With all of that said, this paper will be presented in two portions. The beginning of both sections will start off with a film that you most certainly have a positive opinion on. Confidently, because if I were to go up to anyone and ask them their opinion on each of those three movies, 90% of them would say they liked or even loved said film. For sure I know you would be part of that 90 percentile. From the "beginning" film I will then curate a film based off of that, then based off of the second I will provide another film, and so on and so forth. Most of the movies curated for you will be a cool mix of awesome subgenres, exploitation films, foreign films and forgotten gems. Being able to go down such an extensive rabbit hole of neat genre films based off of well known films, I hope to expand your horizons cinematically through the ease of your own film taste.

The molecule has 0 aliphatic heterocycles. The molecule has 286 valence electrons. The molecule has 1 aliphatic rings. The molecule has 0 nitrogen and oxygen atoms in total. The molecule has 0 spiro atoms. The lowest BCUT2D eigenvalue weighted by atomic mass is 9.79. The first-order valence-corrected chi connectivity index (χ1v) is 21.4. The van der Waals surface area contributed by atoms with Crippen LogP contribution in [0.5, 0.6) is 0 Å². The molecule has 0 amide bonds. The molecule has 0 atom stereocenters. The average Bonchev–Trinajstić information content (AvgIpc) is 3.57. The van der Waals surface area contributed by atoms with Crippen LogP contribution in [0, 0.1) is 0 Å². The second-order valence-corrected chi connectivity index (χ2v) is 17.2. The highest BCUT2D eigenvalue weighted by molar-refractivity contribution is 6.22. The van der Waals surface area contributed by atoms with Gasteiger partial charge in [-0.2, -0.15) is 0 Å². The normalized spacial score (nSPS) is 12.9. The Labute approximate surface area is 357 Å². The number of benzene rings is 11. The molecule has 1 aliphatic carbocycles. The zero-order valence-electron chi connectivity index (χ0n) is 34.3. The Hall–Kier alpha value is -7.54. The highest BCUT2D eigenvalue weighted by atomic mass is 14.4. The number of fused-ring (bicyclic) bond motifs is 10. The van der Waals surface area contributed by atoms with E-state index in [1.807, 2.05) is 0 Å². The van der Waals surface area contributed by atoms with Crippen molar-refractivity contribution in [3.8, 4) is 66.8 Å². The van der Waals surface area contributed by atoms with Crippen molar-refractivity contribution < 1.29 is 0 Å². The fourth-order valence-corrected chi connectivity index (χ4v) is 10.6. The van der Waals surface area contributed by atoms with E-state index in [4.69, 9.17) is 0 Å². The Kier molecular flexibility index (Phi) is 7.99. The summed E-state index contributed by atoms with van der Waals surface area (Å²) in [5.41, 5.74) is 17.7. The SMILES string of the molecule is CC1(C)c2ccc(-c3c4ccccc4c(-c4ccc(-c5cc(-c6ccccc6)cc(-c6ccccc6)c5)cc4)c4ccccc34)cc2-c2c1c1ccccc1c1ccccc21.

Knowing you are a movie lover too, I will also provide some anecdotes and or insight on the actors or directors of these films in case if you liked their work so much, then you would have even more to enjoy!
Also from time to time I may even pick apart really specific elements, portions, and themes from these films to provide better context for the next curation as that will replace the "conversation" that is not here. Existing purposefully to mirror what would be a really fun and enjoyable conversation about movies, while furthermore, to create an even better curation for you, the reader.
Without any bluff whatsoever, every single one of these movies mentioned are worth your while.
So sit back, bust out your notepad, and soon you will be glued to the screen while enjoying a bowl of popcorn!
Reservoir Dogs (1992)
Our first film to start off this section is one many will consider to be a staple in their favorite film rotation. So besides the obvious, surely you enjoyed what Reservoir Dogs' style did for you as the viewer. With its mood that the style conveyed: the confrontational mood. Undoubtedly given to everyone who sees this film, the whole "getting down to business" aspect is felt to the full degree.